Reading Scripture with Lifted Eyes: Genesis 22

On New Year’s Day, I encouraged us to earnestly seek Christ in the Scriptures and thereby behold the glory of God. Last week, our Elder Jeff McArthur passionately expounded the beauty of Christ’s person, focusing on Christ’s humility. Now, I want to help us see Jesus in Genesis 22.

Venice – Sacrificio di Isacco (Abraham and Isaac) by G. B. Pittoni (1713) in church San Francesco della Vigna

Reading Genesis 22 requires bearing in mind all that God has done for Abraham to this point: he called Abraham from his homeland into a foreign country and promised unimaginable blessings (Gen 12); he gave Abraham bountiful possessions (Gen 13); he made a covenant with Abraham, promising that he would receive land and be made into a great nation through a son (Gen 15); he recapitulated the covenant and gave Abraham the sign of circumcision (Gen 17); he appeared to Abraham visibly (Gen 18); and he gave Abraham the promised and long-awaited son through whom all of his promises would come to fruition (Gen 21).

Abraham finally has the son for whom he has waited. God has proven himself faithful. But then, God commands Abraham to sacrifice this son, Isaac (v. 2). The command itself recognizes Abraham’s affection for his son: “take your son, your only son Isaac, whom you love…” (v. 2). This is heart-wrenching. But Abraham obeys, and “on the third day” (v. 4) arrives at the place of sacrifice. Leaving his servants, he “took the wood of the burnt offering and laid it on Isaac his son” (v. 6). They are on their way up Mount Moriah when Isaac wonders aloud why they have not brought a sacrificial lamb. Abraham, trusting God, responds: “God will provide for himself the lamb for a burnt offering” (v. 8). They arrive at the place of sacrifice and build an altar. Still, there is no lamb, so Abraham binds Isaac and places him on the altar. Just before he slaughters his son, the angel of the LORD appears: “Abraham, Abraham!” (v. 11). Abraham lifts his eyes and sees a ram caught in a thicket nearby. He unbinds Isaac, helps him off the altar, and offers the ram instead, in worship of the God who provides.

Through his obedience Abraham made visible the faith by which he was already counted righteous (Gen 15:6). As a result, the angel of the LORD commended him:

By myself I have sworn, declares the LORD, because you have done this and have not withheld your son, your only son, I will surely bless you, and I will surely multiply your offspring as the stars of heaven and as the sand that is on the seashore. And your offspring shall possess the gate of his enemies, and in your offspring shall all the nations of the earth be blessed, because you have obeyed my voice.

Genesis 15:16-18

These things, friends, were “written for our instruction” (Rom 15:4). For in these events God intended to prefigure the final Son through whom all of his promises would be fulfilled (2 Cor 1:20). The Father sent his Son, his only beloved Son, as a sacrificial offering for the sins of his people (v. 2; cf. Heb 10:12-14). Wood was laid on the Son’s back, not for a burnt offering but for a Roman cross (v. 6; cf. Jn 19:17). God did “provide for himself the lamb for a burnt offering” (v. 8), not finally in the ram who substituted for Isaac, but in “the Lamb of God, who takes away the sins of the world” (Jn 1:29). While Abraham’s son was spared, the Father “did not spare his own Son but gave him up for us all” (Rom 8:32). Just as “on the third day” (v. 4) Abraham received Isaac back from the dead (Heb 11:19), so on the third day the Father raised his Son from the dead as “the firstfruits” of all who believe (1 Cor 15:23).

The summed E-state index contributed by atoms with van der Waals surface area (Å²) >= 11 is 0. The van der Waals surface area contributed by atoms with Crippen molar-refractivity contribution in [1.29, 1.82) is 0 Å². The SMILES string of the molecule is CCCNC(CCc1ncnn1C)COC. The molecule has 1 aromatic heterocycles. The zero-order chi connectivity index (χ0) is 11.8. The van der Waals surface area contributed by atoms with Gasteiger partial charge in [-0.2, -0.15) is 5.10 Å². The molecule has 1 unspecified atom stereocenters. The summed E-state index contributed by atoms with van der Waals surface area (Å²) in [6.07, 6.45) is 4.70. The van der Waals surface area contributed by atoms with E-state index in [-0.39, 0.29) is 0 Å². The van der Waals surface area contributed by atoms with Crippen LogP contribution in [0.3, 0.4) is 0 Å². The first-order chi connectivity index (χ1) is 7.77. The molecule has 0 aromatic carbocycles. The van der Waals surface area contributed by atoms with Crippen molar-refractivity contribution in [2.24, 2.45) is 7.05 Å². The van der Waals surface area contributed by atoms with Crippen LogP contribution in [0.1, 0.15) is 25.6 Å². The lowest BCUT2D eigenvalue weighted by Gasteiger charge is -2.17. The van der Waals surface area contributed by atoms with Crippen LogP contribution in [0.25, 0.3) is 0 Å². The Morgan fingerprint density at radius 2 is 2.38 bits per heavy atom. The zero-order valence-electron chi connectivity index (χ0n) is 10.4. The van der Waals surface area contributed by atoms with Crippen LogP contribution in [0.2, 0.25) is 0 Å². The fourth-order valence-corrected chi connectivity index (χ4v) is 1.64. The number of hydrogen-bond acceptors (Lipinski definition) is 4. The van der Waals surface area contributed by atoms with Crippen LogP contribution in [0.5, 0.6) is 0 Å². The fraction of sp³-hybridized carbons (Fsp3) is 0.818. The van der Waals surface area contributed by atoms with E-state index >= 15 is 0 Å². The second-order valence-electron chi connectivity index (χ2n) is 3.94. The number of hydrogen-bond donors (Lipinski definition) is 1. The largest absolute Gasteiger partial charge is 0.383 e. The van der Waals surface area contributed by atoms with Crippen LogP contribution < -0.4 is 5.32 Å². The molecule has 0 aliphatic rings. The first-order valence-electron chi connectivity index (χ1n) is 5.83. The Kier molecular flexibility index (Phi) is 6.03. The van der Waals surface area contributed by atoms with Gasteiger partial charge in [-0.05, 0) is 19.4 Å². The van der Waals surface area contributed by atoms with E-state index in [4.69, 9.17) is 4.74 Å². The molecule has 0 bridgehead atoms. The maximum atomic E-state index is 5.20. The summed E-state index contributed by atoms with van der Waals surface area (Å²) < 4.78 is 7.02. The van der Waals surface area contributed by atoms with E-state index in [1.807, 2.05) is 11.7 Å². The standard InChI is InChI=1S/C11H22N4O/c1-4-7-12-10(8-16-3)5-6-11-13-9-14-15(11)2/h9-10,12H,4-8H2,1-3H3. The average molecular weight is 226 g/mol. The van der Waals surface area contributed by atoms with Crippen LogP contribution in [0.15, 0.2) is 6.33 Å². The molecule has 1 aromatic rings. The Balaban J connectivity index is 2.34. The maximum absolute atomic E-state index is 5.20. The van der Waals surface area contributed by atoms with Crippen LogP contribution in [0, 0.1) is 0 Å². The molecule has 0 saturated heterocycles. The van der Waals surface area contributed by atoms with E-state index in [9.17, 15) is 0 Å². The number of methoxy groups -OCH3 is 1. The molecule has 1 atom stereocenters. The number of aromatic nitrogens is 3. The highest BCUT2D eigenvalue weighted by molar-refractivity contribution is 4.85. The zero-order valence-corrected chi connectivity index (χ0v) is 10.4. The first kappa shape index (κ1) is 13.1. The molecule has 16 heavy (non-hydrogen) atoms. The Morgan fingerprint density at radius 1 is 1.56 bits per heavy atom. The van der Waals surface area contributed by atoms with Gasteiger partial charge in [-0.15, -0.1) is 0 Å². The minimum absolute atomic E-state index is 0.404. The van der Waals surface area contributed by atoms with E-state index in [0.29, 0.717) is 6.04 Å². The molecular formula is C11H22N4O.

The events recounted in Genesis 22 underline the love of the Father for his Son, the costliness of the Son’s offering to the Father, and God’s immeasurable grace in redeeming his people. They present Jesus Christ himself to Abraham and to us. After all, the angel of the LORD tells Abraham that “in your offspring shall all the nations of the earth be blessed” (v. 18). This “offspring” is not many but one – and Paul tells us that he is not Isaac, but Christ himself (Gal 3:16). Praise be to God for his inexpressible wisdom!

Three times in the Abraham cycle (and twice in our text) Abraham is said to have “lifted up his eyes.” In lifting his eyes, he beholds (1) three men (the LORD and his angels) who visited him before the destruction of Sodom and Gomorrah (Gen 18:2); (2) the place of sacrifice (Gen 22:4); and (3) the ram caught in the thicket (Gen 22:13). Each time, Abraham is not merely raising the gaze of his physical eyes. He is lifting the gaze of his faith to the horizon of God’s redemptive plan, to Jesus himself. Who were the three men whom he saw? God himself (the Father), and the two sent by God to rescue Lot and his family from judgment (the Son and the Spirit). What was the place he saw? It was the place of sacrifice where Jesus would offer himself to the Father. What was the ram he saw? The substitute for his son’s life, an image of Jesus.Abraham “lifted up his eyes” to see Christ. Jesus tells us as much: “Your father Abraham rejoiced that he would see my day. He saw it and was glad” (Jn 8:56).

Let us likewise lift our eyes, especially as we read the Scriptures, to see our Savior and be transformed by that glorious vision.

Matt Gilleskie Youth Minister Chapel Hill Bible Church